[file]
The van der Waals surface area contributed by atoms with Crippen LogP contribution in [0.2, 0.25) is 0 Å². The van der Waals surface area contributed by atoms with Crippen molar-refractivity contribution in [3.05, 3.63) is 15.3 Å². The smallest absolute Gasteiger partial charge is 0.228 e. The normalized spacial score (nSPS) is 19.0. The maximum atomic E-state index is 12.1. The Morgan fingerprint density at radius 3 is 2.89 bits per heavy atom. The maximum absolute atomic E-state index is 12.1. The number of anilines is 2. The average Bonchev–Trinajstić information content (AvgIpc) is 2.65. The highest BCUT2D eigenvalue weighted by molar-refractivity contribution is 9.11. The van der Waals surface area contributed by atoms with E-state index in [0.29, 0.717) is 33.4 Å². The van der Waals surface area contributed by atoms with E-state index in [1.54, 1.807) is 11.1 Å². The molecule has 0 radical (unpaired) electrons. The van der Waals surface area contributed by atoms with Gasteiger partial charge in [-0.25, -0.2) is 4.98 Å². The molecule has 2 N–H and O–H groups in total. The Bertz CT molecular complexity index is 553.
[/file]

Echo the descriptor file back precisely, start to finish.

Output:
The van der Waals surface area contributed by atoms with Crippen LogP contribution in [0.2, 0.25) is 0 Å². The van der Waals surface area contributed by atoms with Crippen molar-refractivity contribution in [3.05, 3.63) is 15.3 Å². The smallest absolute Gasteiger partial charge is 0.228 e. The normalized spacial score (nSPS) is 19.0. The maximum atomic E-state index is 12.1. The Morgan fingerprint density at radius 3 is 2.89 bits per heavy atom. The maximum absolute atomic E-state index is 12.1. The number of anilines is 2. The average Bonchev–Trinajstić information content (AvgIpc) is 2.65. The highest BCUT2D eigenvalue weighted by molar-refractivity contribution is 9.11. The van der Waals surface area contributed by atoms with E-state index in [0.29, 0.717) is 33.4 Å². The van der Waals surface area contributed by atoms with E-state index in [1.54, 1.807) is 11.1 Å². The molecule has 0 radical (unpaired) electrons. The van der Waals surface area contributed by atoms with Gasteiger partial charge in [-0.25, -0.2) is 4.98 Å². The molecule has 2 N–H and O–H groups in total. The Bertz CT molecular complexity index is 553.